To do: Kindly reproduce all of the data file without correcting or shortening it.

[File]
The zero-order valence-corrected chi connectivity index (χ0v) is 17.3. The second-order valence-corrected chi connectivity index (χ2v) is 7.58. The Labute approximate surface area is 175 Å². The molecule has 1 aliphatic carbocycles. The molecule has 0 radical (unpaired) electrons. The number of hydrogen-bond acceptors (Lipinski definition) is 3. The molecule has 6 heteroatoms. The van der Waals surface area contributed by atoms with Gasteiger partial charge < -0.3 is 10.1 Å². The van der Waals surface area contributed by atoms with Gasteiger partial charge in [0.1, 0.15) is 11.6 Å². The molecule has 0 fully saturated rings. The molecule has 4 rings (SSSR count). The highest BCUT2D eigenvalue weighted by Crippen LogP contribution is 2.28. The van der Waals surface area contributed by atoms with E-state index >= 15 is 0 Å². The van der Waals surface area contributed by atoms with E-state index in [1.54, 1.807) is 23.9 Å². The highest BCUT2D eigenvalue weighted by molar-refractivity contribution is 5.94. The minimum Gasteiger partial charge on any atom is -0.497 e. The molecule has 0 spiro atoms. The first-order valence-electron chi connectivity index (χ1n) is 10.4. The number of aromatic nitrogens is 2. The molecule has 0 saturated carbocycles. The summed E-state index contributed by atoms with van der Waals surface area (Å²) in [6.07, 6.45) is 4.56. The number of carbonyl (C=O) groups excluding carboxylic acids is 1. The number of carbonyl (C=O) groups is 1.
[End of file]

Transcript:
The zero-order valence-corrected chi connectivity index (χ0v) is 17.3. The second-order valence-corrected chi connectivity index (χ2v) is 7.58. The Labute approximate surface area is 175 Å². The molecule has 1 aliphatic carbocycles. The molecule has 0 radical (unpaired) electrons. The number of hydrogen-bond acceptors (Lipinski definition) is 3. The molecule has 6 heteroatoms. The van der Waals surface area contributed by atoms with Gasteiger partial charge < -0.3 is 10.1 Å². The van der Waals surface area contributed by atoms with Gasteiger partial charge in [0.1, 0.15) is 11.6 Å². The molecule has 0 fully saturated rings. The molecule has 4 rings (SSSR count). The highest BCUT2D eigenvalue weighted by Crippen LogP contribution is 2.28. The van der Waals surface area contributed by atoms with E-state index >= 15 is 0 Å². The van der Waals surface area contributed by atoms with E-state index in [1.54, 1.807) is 23.9 Å². The highest BCUT2D eigenvalue weighted by molar-refractivity contribution is 5.94. The minimum Gasteiger partial charge on any atom is -0.497 e. The molecule has 0 spiro atoms. The first-order valence-electron chi connectivity index (χ1n) is 10.4. The number of aromatic nitrogens is 2. The molecule has 0 saturated carbocycles. The summed E-state index contributed by atoms with van der Waals surface area (Å²) in [6.07, 6.45) is 4.56. The number of carbonyl (C=O) groups excluding carboxylic acids is 1. The number of carbonyl (C=O) groups is 1.